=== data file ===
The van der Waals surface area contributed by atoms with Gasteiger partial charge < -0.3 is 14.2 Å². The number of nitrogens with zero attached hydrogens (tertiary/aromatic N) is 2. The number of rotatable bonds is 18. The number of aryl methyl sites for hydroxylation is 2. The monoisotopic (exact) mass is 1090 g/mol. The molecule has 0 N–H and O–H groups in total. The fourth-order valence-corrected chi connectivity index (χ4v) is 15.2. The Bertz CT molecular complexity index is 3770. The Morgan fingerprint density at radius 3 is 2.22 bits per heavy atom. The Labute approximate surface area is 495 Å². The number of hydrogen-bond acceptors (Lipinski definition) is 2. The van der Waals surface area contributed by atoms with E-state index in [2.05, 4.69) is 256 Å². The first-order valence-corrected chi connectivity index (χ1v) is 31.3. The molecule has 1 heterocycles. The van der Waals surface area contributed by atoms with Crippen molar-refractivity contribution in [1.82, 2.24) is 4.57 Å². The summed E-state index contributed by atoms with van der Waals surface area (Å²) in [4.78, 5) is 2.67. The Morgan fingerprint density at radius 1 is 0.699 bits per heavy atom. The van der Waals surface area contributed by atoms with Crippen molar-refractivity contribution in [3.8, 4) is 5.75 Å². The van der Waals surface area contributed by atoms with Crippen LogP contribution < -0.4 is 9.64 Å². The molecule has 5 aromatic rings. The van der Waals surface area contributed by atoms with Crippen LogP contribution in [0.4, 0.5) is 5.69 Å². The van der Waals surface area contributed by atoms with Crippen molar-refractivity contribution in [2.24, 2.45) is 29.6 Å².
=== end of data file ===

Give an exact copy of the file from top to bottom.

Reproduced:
The van der Waals surface area contributed by atoms with Gasteiger partial charge < -0.3 is 14.2 Å². The number of nitrogens with zero attached hydrogens (tertiary/aromatic N) is 2. The number of rotatable bonds is 18. The number of aryl methyl sites for hydroxylation is 2. The monoisotopic (exact) mass is 1090 g/mol. The molecule has 0 N–H and O–H groups in total. The fourth-order valence-corrected chi connectivity index (χ4v) is 15.2. The Bertz CT molecular complexity index is 3770. The Morgan fingerprint density at radius 3 is 2.22 bits per heavy atom. The Labute approximate surface area is 495 Å². The number of hydrogen-bond acceptors (Lipinski definition) is 2. The van der Waals surface area contributed by atoms with E-state index in [2.05, 4.69) is 256 Å². The first-order valence-corrected chi connectivity index (χ1v) is 31.3. The molecule has 1 heterocycles. The van der Waals surface area contributed by atoms with Crippen molar-refractivity contribution in [1.82, 2.24) is 4.57 Å². The summed E-state index contributed by atoms with van der Waals surface area (Å²) in [4.78, 5) is 2.67. The Morgan fingerprint density at radius 1 is 0.699 bits per heavy atom. The van der Waals surface area contributed by atoms with Crippen molar-refractivity contribution in [3.8, 4) is 5.75 Å². The van der Waals surface area contributed by atoms with Crippen LogP contribution < -0.4 is 9.64 Å². The molecule has 5 aromatic rings. The van der Waals surface area contributed by atoms with Crippen LogP contribution in [0.4, 0.5) is 5.69 Å². The van der Waals surface area contributed by atoms with Crippen molar-refractivity contribution in [2.24, 2.45) is 29.6 Å².